In light of all that we have learned in regards to finances, we are beginning to develop a plan to teach our kiddos about this incredibly important subject that we all deal with, yet is taboo to talk about: Money.
We all have it. We all spend it. Heck, even the most frugal of us waste it from time to time.Oh, how I love my Starbucks... but I digress. We all have choices to make when it comes to money. Daily choices. It encompasses so much of our lives that it seems to make sense that we would spend a great deal of time educating our kids on how to be wise with money, right?
Think about this. I could give my child a half million dollars and they could have it spent on meaningless pursuits by Friday. Or I could give them twenty dollars and watch them do well with it. It's not about the amount of money they earn in their lives, it's about what they do with it, right?
Or, I could set them up to have an amazing education. I could save my whole life to provide them with an Ivy League education and help guide them toward high paying jobs that will guarantee they have an incredible income throughout their lives. But if they squander it, what good is that?
On the other hand, if my children never go to college (though I sincerely hope they will) and make nothing more than an average income throughout their lives, but they spend what they do earn well and use what they earn to bless others, I would consider that a much greater success.
All this to say, I'm convinced that teaching my children about good, sound, godly financial principles is an incredibly worthwhile pursuit. And, there's not a chance I'm going to put off some valuable lessons until they're 'older'.
I sincerely hope they never go into debt. I don't want them to think it's okay to spend money they don't have. Besides, I learned a very powerful biblical truth as stated in Proverbs 22:7 when we started FPU.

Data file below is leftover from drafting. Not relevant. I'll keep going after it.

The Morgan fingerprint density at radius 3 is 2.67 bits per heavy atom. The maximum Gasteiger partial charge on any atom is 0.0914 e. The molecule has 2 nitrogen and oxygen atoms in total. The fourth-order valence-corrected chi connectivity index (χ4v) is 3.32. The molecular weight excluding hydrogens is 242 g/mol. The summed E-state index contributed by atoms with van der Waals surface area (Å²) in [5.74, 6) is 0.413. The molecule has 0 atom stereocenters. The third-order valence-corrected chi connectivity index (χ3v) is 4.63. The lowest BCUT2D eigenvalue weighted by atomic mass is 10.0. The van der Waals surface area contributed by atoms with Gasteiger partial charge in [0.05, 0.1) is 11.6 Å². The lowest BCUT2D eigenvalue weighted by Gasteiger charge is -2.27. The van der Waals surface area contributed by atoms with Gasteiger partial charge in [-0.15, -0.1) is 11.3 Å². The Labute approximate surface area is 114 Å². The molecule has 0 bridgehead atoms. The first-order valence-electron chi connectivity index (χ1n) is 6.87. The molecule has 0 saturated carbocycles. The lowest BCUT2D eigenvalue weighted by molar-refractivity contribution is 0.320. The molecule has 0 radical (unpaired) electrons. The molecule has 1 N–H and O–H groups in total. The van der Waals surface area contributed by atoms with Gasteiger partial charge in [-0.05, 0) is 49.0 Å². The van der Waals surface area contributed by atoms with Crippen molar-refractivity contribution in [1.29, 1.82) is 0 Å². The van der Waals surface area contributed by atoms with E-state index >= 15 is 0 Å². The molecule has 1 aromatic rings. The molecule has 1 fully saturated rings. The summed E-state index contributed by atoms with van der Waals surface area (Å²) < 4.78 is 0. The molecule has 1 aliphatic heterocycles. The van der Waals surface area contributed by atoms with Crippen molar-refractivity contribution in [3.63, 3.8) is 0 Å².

"The borrower is slave to the lender."
I didn't realize how enslaved I felt by my student loans until we began the processes of digging out from underneath them. I had previously been spending half of my income on paying back our student loans. That means that for 10 hours a week I was away from home and away from my family to repay a debt. The feeling I felt when we paid our last payment was priceless. FREEDOM!!!!
All that to say, I hope my children never have to feel the bondage of debt. But that starts with Rob and I teaching them sound financial principles at an early age.
One of the biggest things we realize that we can teach them is that WORK = MONEY. Nobody owes them anything, and they aren't entitled to anything they want just because they want it. If they want something extra, they need to work for it. Of course if we want them to work for it and take ownership, we also have to give them opportunities to earn money. Titus is still a bit young to get these concepts, but Leeann is picking them up eagerly.
We've started a job chart for Leeann since she turned 7. We feel like she's ready to learn some of the more complicated financial principles now. So now, she gets paid when she does a job from her job chart. I'll show it to you in Money Matters Part 3.
I feel like this is such a short description of all that it is going on in my head in regards to what I feel is an incredibly important topic. But again, this is an overview which will hopefully provide you with some insight into why we do what we do. And it will hopefully help you to understand a little more about the job chart I'm about to reveal. Have I mentioned I'm really excited about this chart? Lucky for us, Leeann is too. I have the feeling she's going to be a hard-working, wise-spending, people-blessing young lady. She's already a mini version of all of these things. I'm excited to see her continue to grow in these areas. I love that kid!